We missed six out of 123 eligible persons in the study. Thus the inclusion rate of the intended population was good. The kappa values for the existence of a calcification in the area of the carotid arteries on each side of the neck showed good agreement between observers.
We detected a different rate of calcifications in the area of the carotid arteries compared with previous studies [13,14]. This difference has at least three possible explanations: 1) Not all panoramic examinations include the area of the carotid arteries, thus calcifications in the vessels can be missed. 2) For inclusion in the study, we required that the calcification in the area of the carotid arteries seen on panoramic radiograph should be confirmed on APP. A calcification can be undetectable in the APP examination if the spine superimposes the calcification. This may have reduced the number of detected calcifications in the area of the carotid arteries in this study. 3) There are several known risk factors for arterial calcification such as age, dietary factors, and smoking habits that differ among geographic areas . Thus, it is possible that the prevalence of calcifications in the area of the carotid arteries varies between different studies populations.
We detected differences in the proportion of included persons between the three referral subgroups. The 'regular dental' subgroup had the highest rate of inclusion in the study; persons in the 'specialised dental' subgroup were younger (mean age 36.5 years, SD 17.3) and should therefore have a lower degree of atherosclerosis. Thirty of 47 persons with calcification in the area of the carotid arteries in the 'specialised medical' group were excluded; in most cases, these persons were referred for the panoramic radiographs due to a diagnosis of cancer or serious co-morbidity and were excluded since these diagnoses made them ineligible for asymptomatic CEA.
We included a sex- and age-matched reference group in order to determine if the persons with calcification in the area of the carotid arteries have an average or above average burden of atherosclerotic disease. The reference group was representative for age, sex, and cause of referral for the panoramic examination compared to study persons with calcifications in the area of the carotid arteries. Based on the differences seen in Table 3 we believe that persons with calcification in the area of the carotid arteries have an above average burden of atherosclerotic disease. In general, arterial calcification is more prevalent in persons with cardiovascular disease ; thus, this finding was expected.
It is uncertain what the lowest degree of carotid stenosis is that entails benefit with asymptomatic CEA. The results from the ACST study suggest that asymptomatic CEA is of similar benefit for persons with 70-99% and with 50-69% carotid stenosis . Ongoing studies might clarify the benefit vs. risk ratio of carotid surgery or stenting in various degrees of asymptomatic carotid stenoses . Due to the present uncertainty in clinical indication, we have presented data for 50-99% carotid stenosis.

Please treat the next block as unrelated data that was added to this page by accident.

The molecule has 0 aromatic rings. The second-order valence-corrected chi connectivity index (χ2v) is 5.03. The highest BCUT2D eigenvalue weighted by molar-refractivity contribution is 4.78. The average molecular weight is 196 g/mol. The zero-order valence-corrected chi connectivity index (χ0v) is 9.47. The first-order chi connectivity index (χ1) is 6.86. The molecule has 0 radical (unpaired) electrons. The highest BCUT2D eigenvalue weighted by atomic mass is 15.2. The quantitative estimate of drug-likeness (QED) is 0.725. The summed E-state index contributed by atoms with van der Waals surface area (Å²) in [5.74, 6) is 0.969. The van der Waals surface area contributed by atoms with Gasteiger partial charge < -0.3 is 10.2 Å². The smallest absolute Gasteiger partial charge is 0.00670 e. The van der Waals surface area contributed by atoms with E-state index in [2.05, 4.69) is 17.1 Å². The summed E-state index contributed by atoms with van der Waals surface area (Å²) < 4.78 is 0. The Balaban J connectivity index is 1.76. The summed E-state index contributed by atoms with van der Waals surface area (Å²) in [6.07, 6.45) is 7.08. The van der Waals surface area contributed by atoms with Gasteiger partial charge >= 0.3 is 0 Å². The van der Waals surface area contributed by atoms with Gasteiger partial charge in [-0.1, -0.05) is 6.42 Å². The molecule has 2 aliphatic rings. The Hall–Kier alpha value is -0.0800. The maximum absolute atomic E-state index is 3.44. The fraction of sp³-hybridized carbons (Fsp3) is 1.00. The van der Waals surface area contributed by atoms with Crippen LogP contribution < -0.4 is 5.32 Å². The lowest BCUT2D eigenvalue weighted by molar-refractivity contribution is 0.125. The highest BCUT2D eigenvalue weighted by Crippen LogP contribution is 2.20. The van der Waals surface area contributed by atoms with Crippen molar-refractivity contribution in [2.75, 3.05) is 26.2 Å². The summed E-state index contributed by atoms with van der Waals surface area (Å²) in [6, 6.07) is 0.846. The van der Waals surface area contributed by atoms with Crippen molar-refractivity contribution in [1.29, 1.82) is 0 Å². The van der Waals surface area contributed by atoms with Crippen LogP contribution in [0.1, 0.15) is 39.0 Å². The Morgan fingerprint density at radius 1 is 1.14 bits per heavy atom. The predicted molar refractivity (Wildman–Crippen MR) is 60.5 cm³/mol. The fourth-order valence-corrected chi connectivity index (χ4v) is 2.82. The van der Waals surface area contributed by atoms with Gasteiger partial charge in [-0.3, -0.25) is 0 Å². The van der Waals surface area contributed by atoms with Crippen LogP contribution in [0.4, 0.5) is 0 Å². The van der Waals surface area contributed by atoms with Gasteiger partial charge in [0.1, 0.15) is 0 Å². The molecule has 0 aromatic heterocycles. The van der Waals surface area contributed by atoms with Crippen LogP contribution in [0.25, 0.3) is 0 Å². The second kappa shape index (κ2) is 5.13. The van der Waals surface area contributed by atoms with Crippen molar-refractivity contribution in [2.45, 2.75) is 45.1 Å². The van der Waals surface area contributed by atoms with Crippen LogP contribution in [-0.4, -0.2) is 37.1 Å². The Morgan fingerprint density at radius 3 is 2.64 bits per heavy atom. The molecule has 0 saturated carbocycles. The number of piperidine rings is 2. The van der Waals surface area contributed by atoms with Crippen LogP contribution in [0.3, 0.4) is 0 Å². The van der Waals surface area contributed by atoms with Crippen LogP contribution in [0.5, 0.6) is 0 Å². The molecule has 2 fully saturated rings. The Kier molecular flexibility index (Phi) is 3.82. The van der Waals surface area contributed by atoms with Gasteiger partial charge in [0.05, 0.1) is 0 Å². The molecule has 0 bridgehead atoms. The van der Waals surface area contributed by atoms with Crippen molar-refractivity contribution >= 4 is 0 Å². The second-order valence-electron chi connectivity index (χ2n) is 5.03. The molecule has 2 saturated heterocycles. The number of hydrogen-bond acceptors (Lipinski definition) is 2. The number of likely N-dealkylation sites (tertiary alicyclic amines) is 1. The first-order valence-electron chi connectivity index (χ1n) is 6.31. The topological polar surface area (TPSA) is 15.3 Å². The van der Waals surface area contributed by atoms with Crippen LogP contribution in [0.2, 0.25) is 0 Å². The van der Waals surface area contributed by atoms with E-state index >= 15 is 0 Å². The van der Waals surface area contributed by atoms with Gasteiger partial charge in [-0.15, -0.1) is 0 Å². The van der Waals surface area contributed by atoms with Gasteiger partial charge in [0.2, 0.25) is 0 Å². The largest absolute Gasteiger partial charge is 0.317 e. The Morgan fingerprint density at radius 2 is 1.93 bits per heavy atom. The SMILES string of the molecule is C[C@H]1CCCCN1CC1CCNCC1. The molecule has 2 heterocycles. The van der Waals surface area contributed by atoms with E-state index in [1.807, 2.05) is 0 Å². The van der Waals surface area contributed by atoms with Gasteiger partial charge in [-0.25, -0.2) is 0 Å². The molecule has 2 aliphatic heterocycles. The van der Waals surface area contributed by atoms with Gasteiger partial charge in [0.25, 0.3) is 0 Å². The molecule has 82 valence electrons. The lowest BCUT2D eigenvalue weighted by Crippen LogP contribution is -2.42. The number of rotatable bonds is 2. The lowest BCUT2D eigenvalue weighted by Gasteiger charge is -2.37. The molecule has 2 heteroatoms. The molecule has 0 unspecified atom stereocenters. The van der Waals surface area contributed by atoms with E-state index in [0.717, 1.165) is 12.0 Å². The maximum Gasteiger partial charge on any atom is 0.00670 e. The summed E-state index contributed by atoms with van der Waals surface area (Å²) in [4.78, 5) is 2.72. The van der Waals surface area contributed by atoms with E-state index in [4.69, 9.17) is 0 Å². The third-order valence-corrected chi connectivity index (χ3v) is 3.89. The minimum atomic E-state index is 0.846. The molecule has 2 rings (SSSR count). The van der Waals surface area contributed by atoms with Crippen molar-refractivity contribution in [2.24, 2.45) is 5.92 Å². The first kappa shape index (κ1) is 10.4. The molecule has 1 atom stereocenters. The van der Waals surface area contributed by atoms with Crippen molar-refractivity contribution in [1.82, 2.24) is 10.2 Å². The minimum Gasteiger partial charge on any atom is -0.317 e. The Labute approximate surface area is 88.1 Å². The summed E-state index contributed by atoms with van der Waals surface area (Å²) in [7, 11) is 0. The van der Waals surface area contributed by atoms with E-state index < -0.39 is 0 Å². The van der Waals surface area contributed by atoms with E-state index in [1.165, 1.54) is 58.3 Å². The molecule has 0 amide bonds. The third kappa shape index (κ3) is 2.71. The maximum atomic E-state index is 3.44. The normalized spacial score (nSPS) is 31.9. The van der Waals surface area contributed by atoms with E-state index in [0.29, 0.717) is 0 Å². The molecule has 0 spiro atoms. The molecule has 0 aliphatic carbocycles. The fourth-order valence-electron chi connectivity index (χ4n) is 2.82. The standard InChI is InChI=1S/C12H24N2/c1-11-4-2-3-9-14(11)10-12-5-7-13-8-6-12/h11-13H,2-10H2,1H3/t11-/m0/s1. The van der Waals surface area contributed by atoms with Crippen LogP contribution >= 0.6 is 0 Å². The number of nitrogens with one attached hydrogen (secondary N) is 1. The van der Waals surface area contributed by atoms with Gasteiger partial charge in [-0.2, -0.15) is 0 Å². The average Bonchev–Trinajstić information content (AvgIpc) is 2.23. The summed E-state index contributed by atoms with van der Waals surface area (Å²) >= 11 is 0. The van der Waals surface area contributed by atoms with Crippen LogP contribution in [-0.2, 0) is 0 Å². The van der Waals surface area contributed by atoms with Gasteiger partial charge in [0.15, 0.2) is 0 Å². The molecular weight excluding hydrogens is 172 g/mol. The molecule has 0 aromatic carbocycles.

Overall, we detected a lower prevalence of carotid stenosis in persons with calcification in the area of the carotid arteries compared with previous studies [13,14]. One reason for this is that we only examined persons eligible for asymptomatic CEA, with age below 75 years [1,2]. Persons > 75 years of age were examined in previously published studies [13,14] and the prevalence of carotid stenosis increases with increasing age . In the largest of the previous studies, 94% of included persons were men ; we found men to have a higher prevalence of carotid stenosis.
We found several significant subgroup heterogeneities for the prevalence of 50-99% carotid stenosis. These finding were expected since they mark atherosclerotic disease in other parts of the body. These clinical features are most certainly not independent of each other, for example: persons with vascular events are prescribed the medications analysed. A multivariate analysis to test for independence was not performed since the total number of outcomes - i.e. 50-99% carotid stenosis - was few (n = 8). We advocate that until such a multivariate analysis can be performed in a larger study, only male sex should be used as basis for selection to carotid screening with ultrasound since: (1) it is one of few factors available to dentists; (2) it was one of few factors that was clinically useful, i.e. in addition to be significant, when positive, it included all findings of carotid stenosis.
Age did not affect the prevalence of carotid stenosis in the included population. This could be a false negative finding since the prevalence of carotid stenosis increases with increasing age . However, until shown otherwise, age should not be used as a criterion to go ahead with or abstain from carotid ultrasound screening in persons < 75 years with calcifications in the area of the carotid arteries.
We have not analysed the appearance (intensity, size, and/or shape) of the calcification in the area of the carotid arteries on the panoramic images. These factors might be useful to further select persons for carotid screening.